The universe is an ever changing place; or least it is to astronomers. Most of us when we were in school remember that there were only nine planets in the entire universe. Now there are eight planets in our solar system, several named Pluto-sized objects near the Kuiper Belt, and more than 200 discovered planets in faraway solar systems.
The consistent, repeated discovery of exoplanets is very exciting to the astronomical field. The process of discovering exoplanets is very intriguing indeed. There are actually two primary methods for exoplanet discovery: the transit method and the wobble method.
In the wobble method, a large planet, like Jupiter, orbitting a star causes a slight wobble in the star and it moves slightly off of its center of gravity, like in the illustration. By making measurements of the star's "wobble" we can determine many characteristics of the planet. Nearly all exoplanets have been discovered using this method, but the method is severely limited: it can detect Jupiter-sized objects, but not Earth-sized objects. It is difficult, if not impossible, to determine what the composition of the planet is.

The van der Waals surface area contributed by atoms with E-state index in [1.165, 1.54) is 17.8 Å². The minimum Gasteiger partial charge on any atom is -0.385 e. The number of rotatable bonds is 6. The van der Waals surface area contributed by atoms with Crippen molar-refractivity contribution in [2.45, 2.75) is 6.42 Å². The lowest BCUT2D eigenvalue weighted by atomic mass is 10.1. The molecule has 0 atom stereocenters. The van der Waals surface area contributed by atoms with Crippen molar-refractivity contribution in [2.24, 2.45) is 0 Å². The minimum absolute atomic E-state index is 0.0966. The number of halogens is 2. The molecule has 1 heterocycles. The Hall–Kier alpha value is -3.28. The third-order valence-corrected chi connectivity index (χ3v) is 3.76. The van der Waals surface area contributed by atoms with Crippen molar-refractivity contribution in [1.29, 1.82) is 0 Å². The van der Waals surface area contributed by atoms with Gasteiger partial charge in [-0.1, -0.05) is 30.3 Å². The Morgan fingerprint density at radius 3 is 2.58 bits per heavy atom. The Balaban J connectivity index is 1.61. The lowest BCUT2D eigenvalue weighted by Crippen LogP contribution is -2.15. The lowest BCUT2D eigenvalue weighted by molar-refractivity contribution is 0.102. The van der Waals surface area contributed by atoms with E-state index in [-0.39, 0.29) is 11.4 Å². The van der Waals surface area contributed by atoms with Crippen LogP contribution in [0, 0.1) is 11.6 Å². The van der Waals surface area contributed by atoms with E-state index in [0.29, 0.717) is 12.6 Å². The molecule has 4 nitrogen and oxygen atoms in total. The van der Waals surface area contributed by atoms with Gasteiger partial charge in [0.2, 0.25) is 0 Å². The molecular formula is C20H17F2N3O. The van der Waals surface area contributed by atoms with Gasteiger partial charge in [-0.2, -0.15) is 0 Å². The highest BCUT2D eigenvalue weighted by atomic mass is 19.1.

In the transit method, we can get much more information. The planet passes directly in front of the star. We can get mass, size, and even atmospheric information from this method, because light from the star pass through the upper atmosphere of the planet, which even allows for temperature and cloud formation measurements. The transit method unfortunately can provide many false detections and also many undiscovered planets will not pass perfectly in alignment with observations.
- Gravitational Microlensing
- Circumstellar Disks
- Pulsar Timing
- Direct Imaging
The vast majority however are discovered by the two afforementioned methods. Direct imaging is great though, because even though discoveries made with this method are rare, they do exist and for the first time give us a peek into neighboring star systems, like this picture of GQ Lupi and its planetary companion GQ Lupi b.